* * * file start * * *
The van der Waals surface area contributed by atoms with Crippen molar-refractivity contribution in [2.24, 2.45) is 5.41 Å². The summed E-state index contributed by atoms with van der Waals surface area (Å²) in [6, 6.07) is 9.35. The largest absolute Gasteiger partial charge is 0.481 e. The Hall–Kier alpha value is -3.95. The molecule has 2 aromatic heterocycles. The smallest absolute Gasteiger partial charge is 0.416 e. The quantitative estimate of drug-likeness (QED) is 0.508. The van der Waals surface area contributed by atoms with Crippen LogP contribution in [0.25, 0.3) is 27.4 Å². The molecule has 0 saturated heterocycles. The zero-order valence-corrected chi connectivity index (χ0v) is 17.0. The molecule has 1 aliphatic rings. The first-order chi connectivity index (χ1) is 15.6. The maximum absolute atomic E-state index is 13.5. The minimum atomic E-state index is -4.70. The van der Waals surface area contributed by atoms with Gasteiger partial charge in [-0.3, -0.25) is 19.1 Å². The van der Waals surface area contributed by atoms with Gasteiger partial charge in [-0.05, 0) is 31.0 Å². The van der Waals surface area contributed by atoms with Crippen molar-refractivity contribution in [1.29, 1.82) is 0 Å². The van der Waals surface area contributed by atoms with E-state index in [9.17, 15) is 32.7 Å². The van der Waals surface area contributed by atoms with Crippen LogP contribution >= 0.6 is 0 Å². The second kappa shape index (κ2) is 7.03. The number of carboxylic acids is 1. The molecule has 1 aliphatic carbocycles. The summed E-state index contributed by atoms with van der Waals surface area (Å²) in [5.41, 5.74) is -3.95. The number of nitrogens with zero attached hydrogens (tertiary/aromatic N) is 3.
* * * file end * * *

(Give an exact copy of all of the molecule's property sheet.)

The van der Waals surface area contributed by atoms with Crippen molar-refractivity contribution in [2.24, 2.45) is 5.41 Å². The summed E-state index contributed by atoms with van der Waals surface area (Å²) in [6, 6.07) is 9.35. The largest absolute Gasteiger partial charge is 0.481 e. The Hall–Kier alpha value is -3.95. The molecule has 2 aromatic heterocycles. The smallest absolute Gasteiger partial charge is 0.416 e. The quantitative estimate of drug-likeness (QED) is 0.508. The van der Waals surface area contributed by atoms with Crippen LogP contribution in [0.25, 0.3) is 27.4 Å². The molecule has 0 saturated heterocycles. The zero-order valence-corrected chi connectivity index (χ0v) is 17.0. The molecule has 1 aliphatic rings. The first-order chi connectivity index (χ1) is 15.6. The maximum absolute atomic E-state index is 13.5. The minimum atomic E-state index is -4.70. The van der Waals surface area contributed by atoms with Gasteiger partial charge in [-0.3, -0.25) is 19.1 Å². The van der Waals surface area contributed by atoms with Gasteiger partial charge in [-0.05, 0) is 31.0 Å². The van der Waals surface area contributed by atoms with Crippen molar-refractivity contribution in [1.29, 1.82) is 0 Å². The van der Waals surface area contributed by atoms with E-state index in [9.17, 15) is 32.7 Å². The van der Waals surface area contributed by atoms with Crippen LogP contribution >= 0.6 is 0 Å². The second kappa shape index (κ2) is 7.03. The number of carboxylic acids is 1. The molecule has 1 aliphatic carbocycles. The summed E-state index contributed by atoms with van der Waals surface area (Å²) in [5.41, 5.74) is -3.95. The number of nitrogens with zero attached hydrogens (tertiary/aromatic N) is 3.